If your eyes are blurring from reading yet another account of how to measure social media ROI, you’re not alone. Each day on blogs and across social networks the subject is debated and new formulas make the rounds. NSI’s recent newsletter shines a different light on this subject, and encourages organizations to create their own definitions of social value.
One way to measure social ROI is to define it as the actual value one can derive from a specific social media marketing activity. This definition inherently means that there is no one-size-fits-all ROI formula. Instead of chasing after a generalized, and ultimately restrictive ROI measurement system, every marketer should take the opportunity to assign a unique social value to each campaign. It all starts with goal setting. In other words, define what you want to measure. Visualize the results first. Then work backwards to create steps to measure if you achieved those results.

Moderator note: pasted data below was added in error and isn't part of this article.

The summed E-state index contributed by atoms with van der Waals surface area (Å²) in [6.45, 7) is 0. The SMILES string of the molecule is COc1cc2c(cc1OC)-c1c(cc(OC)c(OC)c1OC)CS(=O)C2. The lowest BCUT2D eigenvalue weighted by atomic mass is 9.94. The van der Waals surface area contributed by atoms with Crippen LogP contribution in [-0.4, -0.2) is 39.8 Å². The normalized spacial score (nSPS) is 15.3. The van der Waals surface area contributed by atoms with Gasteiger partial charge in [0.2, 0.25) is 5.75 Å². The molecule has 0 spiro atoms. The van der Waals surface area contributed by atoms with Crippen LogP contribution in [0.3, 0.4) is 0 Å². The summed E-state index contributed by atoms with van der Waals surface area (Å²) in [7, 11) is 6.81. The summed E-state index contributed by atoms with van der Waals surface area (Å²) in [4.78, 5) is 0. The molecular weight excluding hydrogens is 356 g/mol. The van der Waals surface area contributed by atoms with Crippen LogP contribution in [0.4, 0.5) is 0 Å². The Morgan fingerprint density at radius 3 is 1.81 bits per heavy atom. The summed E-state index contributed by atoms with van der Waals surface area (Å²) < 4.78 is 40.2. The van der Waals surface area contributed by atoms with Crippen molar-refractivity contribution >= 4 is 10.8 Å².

Ideally social value measurement will include tracking socially attributable and socially assisted macro and micro conversions. A series of micro conversions can represent relationship building over time. They are important to track, and vary in their definition from company to company. Often they reflect a conversion action other than a sale; such as a white paper download, a registration for a newsletter or a request for a free report. Micro conversions should not be overlooked as they can be indicators as to the type of content that the audience finds valuable. (Read an extensive and highly valuable discussion by Avinash Kaushik about this topic. He champions this line of thinking and offers detailed examples on how and why to track micro conversions.) These micro conversions (and any others marketers wish to create) can be set up as goals in Google Analytics then tracked via Google Analytics’ social conversion reporting. In this way marketers can see which social network visitors completed specific goal conversions.